by Edie Jessup
“There are other ways to achieve the elimination of homelessness in our area.” “YCSPI is a place for second chances.”
I have just returned from Alfred, Maine, and the York County Shelter Programs, Inc. I went back to visit YCSPI, where I worked for 8 years in the 1990’s. What I saw there, after 16 years absence was stunning. A model of addressing homelessness that was exactly the opposite of what I have seen in California and Humboldt County.
YCSPI has developed over time the ‘overnight to life’ model of addressing the issues underlying homelessness, and providing 24/7 responses that ensure stability for the houseless, very poor, addicted and mentally untreated individuals on the streets. Right now, this program embodies the whole ‘continuum of care’ for its clients, through one agency which assures that services flow directly to the client thus ensuring the highest independence possible.
YCSPI has over 400 beds in a variety of supported housing. Housing alternatives all follow emergency and transitional programs as part of 24/7 beds and individualized treatment programs. They are licensed for substance abuse and mental health treatment. They own over 30 properties representing various permanent housing options for clients who have been through their programs in emergency and transitional shelter. The annual budget for the YCSPI is over $5 million. They have carried case management, as needed, to their permanent housing, that includes shared housing, individual, and family housing.
YCSPI is a place for second chances. If you have successfully progressed through shelter programs and into community housing, and you need to come back to the shelter briefly for stabilization, that is possible, without losing your permanent housing. They have a 200 acre farm where recovering residents produce organic food for Portland, Maine, Farmers Markets and a community kitchen. The vocational program at the shelter involves the Bakery, where baked goods are produced for sale, food for the shelter programs, and their community feeding programs. They have a ‘no questions asked’ pantry for the community, where residents work providing food for low income families in the community: to prevent their becoming homeless. Show up, and you can get food for your family.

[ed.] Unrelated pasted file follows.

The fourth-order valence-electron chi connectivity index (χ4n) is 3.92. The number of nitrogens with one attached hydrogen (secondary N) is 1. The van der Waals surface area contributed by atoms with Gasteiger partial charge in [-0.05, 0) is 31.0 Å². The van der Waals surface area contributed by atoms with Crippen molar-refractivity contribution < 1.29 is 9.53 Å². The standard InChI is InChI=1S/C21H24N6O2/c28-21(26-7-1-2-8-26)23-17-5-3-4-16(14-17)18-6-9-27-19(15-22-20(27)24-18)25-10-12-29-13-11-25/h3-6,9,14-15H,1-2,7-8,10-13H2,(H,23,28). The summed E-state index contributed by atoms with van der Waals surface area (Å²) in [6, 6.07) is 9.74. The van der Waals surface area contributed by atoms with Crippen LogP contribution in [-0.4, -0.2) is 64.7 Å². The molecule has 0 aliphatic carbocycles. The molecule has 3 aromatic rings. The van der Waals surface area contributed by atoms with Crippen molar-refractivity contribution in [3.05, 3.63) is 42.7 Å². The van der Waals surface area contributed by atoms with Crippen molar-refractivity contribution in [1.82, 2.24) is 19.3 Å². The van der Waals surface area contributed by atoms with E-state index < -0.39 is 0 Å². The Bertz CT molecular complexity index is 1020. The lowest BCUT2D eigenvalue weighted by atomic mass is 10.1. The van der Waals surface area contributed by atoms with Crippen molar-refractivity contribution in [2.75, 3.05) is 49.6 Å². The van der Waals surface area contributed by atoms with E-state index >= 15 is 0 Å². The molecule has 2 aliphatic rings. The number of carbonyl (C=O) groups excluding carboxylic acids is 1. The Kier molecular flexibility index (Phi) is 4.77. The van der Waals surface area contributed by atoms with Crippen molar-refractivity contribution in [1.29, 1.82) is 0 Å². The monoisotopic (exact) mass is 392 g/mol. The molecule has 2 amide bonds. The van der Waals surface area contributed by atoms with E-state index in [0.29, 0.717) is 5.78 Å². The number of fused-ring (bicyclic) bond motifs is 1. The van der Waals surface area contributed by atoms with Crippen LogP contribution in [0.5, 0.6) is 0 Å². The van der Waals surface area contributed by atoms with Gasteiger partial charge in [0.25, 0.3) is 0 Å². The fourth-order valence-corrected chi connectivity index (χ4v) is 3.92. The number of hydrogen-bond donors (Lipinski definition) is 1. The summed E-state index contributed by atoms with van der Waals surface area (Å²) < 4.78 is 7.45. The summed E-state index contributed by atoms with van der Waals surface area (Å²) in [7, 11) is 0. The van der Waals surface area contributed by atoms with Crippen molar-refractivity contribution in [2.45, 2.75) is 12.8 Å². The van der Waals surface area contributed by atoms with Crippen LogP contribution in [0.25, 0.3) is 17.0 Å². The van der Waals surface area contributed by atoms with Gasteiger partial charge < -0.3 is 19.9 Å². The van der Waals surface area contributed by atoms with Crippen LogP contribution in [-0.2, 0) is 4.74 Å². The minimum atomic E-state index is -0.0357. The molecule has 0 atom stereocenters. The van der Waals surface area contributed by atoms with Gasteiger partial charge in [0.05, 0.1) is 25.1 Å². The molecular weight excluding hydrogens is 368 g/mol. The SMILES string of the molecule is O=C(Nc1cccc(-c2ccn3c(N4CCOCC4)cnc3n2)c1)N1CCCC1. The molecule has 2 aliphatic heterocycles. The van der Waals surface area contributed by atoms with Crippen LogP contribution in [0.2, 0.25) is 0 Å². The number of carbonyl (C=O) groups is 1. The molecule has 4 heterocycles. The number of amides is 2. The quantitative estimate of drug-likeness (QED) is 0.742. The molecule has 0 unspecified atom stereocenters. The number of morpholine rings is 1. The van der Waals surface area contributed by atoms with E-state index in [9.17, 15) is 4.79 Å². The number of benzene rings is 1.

Residents of the shelter begin job training where they are at. If they can begin working even one hour a day that is a success. The result is people regain community respect for their participation. Over 1/3 of the 85 employees were former residents who have succeeded, been trained to work with other clients, and been supported in getting their GED’s, BA’s and MA’s and clinical substance abuse and mental health licenses over time. The employees all are paid over minimum wage, with benefits.
So, how did this develop into a housing continuum for over 400 clients currently? The Shelter started out in 1985 at the old York County Jail, leased for $1 a year, converted slightly into rooms with shelter beds. But from the outset, the emergency shelter was committed to providing individualized programs for attaining the highest independence possible, with full respect for the effort and support of housing, food, health care needed by all clients. When YCSPI did not have the services in house, they either advocated for their clients to receive community based services or built the services in-house. Community partnerships have led to purchasing housing properties and working with their Community Action Program (like Redwood Community Action Agency locally and the Housing Authority at the state level).
There are other ways to achieve the elimination of homelessness in our area — other than a misunderstood notion of what ‘Housing First’ means: shelter 24/7, from day one; time to recover; engagement with case management on site; substance abuse and mental health programs on site; work that benefits the community; and the ability to stabilize lives with permanent, truly affordable housing.
What York County Shelter Programs with a second chance commitment to people has accomplished is a very small recidivism rate and ongoing support as long as needed. We could learn to do that here in Humboldt.